THE University of Dundee has today published a report into the institution’s historical links with transatlantic slavery.
The study acknowledges that whilst the university’s founders played a leading role in widening access to education by promoting the education of students of both sexes, Mary Ann Baxter and her family’s fortune was derived indirectly from slavery.
The Founders Project Final Report, authored by Dr Cassandra Gooptar from the University of Dundee, is the culmination of three months of intensive research designed to deepen understanding of Dundee’s role in Britain’s imperial past.
The University of Dundee has its roots in the University College Dundee, which was founded in 1881 with a donation of £140,000 from Mary Ann Baxter and her cousin, John Boyd Baxter. The report’s conclusion is that while the Baxters did not trade in or own slaves themselves, they were indirectly linked with slavery through the production and export of manufactured goods to transatlantic markets, particularly clothing worn by enslaved people.
Principal and vice-chancellor Professor Iain Gillespie said: “This report offers an important opportunity to acknowledge an underexposed part of our history, and to recognise that we must all play a part in developing our collective memory.
“Although the University never owned enslaved people or traded in the goods they produced, it is now clear we received significant financial support from people whose wealth came indirectly from slavery. These histories have deep legacies and impact contemporary realities on campus and in wider society.
“It’s important that we each play a part in addressing these issues.
Collective engagement will allow us to do what we do best – educate ourselves, share the truth in all its complexity, and move forward together.”
Nyasha Mutembwa, president of Dundee University Students’ Association, said: “Being someone that has been at this university since 2017 and now being in the position of the first black female president of the
Students’ Association, it has been quite the journey to learn about this city’s history and people.
“As President of the African Caribbean Society in 2020, I had the pleasure of connecting with Cassandra and learning more about this project. I think this is a stepping stone for our university community to address historical issues and see how best to implement change in the world that we now live in.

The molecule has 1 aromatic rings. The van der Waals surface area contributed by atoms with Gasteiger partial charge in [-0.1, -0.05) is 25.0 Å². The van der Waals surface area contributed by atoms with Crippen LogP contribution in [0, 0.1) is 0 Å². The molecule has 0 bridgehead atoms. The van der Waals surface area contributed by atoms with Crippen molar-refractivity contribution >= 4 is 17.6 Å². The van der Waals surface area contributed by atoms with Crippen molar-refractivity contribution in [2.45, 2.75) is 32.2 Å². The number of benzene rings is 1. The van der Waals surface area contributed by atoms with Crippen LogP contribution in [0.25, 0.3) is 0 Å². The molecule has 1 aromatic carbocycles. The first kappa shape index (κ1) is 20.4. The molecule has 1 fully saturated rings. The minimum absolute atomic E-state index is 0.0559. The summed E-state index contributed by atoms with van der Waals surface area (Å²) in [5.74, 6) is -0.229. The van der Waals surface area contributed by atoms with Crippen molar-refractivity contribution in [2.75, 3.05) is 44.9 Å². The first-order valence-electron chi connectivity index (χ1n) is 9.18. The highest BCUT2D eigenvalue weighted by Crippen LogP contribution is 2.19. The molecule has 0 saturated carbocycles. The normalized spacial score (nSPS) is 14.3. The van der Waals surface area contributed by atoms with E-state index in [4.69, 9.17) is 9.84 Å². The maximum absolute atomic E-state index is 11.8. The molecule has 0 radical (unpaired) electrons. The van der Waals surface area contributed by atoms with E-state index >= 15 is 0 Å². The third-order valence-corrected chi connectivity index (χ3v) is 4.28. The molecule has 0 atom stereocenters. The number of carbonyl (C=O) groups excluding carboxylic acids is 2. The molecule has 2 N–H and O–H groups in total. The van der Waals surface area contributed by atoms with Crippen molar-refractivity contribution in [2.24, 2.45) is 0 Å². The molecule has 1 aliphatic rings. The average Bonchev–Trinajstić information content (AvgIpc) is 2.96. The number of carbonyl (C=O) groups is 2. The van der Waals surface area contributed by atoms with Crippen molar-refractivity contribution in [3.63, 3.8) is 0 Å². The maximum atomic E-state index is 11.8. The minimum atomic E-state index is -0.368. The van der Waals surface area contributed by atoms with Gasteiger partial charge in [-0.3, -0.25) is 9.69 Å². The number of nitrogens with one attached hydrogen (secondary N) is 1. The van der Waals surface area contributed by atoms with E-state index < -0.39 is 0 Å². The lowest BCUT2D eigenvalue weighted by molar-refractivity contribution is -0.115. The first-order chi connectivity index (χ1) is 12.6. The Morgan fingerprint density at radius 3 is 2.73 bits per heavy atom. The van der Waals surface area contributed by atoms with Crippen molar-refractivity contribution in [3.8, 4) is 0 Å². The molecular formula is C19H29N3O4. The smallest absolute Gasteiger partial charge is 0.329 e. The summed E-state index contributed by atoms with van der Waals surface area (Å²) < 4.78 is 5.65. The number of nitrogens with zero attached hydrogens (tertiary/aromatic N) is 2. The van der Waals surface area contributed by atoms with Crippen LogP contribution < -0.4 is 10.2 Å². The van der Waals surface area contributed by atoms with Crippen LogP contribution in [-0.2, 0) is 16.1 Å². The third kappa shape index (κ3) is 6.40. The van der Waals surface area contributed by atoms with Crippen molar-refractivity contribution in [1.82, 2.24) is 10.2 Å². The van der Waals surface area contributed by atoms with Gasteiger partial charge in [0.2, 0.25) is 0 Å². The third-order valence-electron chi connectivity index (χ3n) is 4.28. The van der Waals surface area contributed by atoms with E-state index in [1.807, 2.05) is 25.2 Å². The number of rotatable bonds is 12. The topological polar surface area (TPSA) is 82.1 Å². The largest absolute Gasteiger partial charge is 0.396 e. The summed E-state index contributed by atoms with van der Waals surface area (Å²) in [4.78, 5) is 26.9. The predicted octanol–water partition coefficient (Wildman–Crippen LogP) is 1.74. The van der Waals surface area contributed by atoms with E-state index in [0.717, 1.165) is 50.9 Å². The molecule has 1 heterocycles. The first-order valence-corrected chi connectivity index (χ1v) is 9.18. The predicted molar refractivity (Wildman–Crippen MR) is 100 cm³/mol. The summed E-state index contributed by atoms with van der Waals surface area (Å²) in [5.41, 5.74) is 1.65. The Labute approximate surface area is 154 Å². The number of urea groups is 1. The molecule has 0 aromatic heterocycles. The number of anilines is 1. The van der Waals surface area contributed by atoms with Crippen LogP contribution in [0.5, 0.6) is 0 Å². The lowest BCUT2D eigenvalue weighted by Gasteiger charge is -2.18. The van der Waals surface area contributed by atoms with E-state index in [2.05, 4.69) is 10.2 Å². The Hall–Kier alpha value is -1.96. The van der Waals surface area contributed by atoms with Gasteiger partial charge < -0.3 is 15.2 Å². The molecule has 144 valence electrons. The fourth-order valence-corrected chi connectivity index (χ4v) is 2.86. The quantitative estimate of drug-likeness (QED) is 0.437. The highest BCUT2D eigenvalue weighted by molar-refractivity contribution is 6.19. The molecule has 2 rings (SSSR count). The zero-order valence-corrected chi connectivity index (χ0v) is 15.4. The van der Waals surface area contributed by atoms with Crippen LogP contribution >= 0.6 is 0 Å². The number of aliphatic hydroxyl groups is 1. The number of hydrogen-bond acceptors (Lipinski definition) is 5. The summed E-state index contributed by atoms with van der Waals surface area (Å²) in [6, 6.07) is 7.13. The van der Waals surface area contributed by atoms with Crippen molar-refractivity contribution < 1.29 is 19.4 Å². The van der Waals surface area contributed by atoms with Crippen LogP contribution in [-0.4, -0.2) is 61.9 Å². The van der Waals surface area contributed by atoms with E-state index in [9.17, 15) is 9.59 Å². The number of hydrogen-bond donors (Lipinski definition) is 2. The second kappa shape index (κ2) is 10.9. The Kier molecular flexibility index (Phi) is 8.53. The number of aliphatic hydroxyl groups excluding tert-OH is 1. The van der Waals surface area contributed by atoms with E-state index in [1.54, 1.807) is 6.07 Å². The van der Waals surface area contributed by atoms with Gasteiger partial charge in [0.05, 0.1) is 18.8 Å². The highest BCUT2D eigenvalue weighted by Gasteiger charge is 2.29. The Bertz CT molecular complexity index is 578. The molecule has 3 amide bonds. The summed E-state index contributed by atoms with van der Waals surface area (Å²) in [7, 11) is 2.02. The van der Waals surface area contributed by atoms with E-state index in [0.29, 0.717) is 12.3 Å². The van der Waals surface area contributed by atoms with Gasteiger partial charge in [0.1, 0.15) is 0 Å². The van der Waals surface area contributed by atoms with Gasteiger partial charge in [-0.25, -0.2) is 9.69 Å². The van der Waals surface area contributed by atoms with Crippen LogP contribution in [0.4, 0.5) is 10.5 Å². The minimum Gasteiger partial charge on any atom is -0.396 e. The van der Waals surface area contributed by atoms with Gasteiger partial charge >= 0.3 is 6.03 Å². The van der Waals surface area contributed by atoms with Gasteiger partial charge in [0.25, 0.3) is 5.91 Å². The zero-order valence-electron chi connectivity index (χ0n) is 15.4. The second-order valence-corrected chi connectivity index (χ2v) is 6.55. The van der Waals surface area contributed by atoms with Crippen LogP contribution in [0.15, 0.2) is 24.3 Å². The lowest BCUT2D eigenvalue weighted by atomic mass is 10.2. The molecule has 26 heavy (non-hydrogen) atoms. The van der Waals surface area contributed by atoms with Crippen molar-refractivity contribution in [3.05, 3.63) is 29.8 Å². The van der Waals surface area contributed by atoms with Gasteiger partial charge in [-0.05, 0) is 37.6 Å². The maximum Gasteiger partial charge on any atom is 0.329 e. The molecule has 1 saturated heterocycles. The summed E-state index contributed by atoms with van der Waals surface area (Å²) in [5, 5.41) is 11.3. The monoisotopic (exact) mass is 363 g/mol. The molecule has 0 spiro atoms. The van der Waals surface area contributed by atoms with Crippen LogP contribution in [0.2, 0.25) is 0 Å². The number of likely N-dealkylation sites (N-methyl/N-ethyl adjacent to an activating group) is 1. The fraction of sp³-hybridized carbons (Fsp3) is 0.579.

“Being one of the many black students at this university, I can only hope this new chapter allows us to reflect, educate and change for the better.”
Earlier this year, the university signed a partnership commitment with universities in Malawi. The Blantyre Declaration, part of the university’s Africa Initiative, commits the University of Dundee to work with signatories to build more productive, sustainable and equitable long-term relationships that deliver social purpose, responding to the needs and opportunities identified through working with local communities.
Next month, the university will unveil plans for an Africa lecture series, continuing its commitment to intellectual reparations, partnership and mutual exchange.
The programme will be designed to bring African leaders to Dundee to share in conversations and promote understanding. Professor Sosten Chiotha, regional director of LEAD Southern and Eastern Africa (Leadership for Environment and Development) and one of Malawi’s first Vision 2063 champions, will deliver the first lecture in the series.
The hybrid event will be free and open to audiences in Scotland and Africa, continuing the University’s commitment to public engagement, and helping to build a culture of openness to learning from others.
The University has also agreed to a series of actions in response to the report’s recommendations including:
Developing an inclusive curriculum – to ensure teaching beyond the Western canon and including decolonization where required.
Explore opportunities for further focused archival research.
Hosting a seminar early in 2023 to discuss memorialisation and the built environment.
Exploring opportunities to support BAME businesses in the city through the University’s Centre for Entrepreneurship.
Targeted engagement with African and Caribbean students and staff to discuss student experience on campus.
Public engagement activities that develop equitable relationships with our local community and beyond.
The principal will host an event next week at which there will be presentations, from speakers and academics including Dr Cassandra Gooptar and Professor Graham Fagen. and the University community will begin discussions about developing the action plan to move Dundee into a new era.
Professor Gillespie added: “These actions build on work already underway, and I hope they provide a sense of determination and momentum to our commitment to equity and inclusion. I look forward to welcoming as many voices as possible into a conversation about how we can recognise and learn from our history.”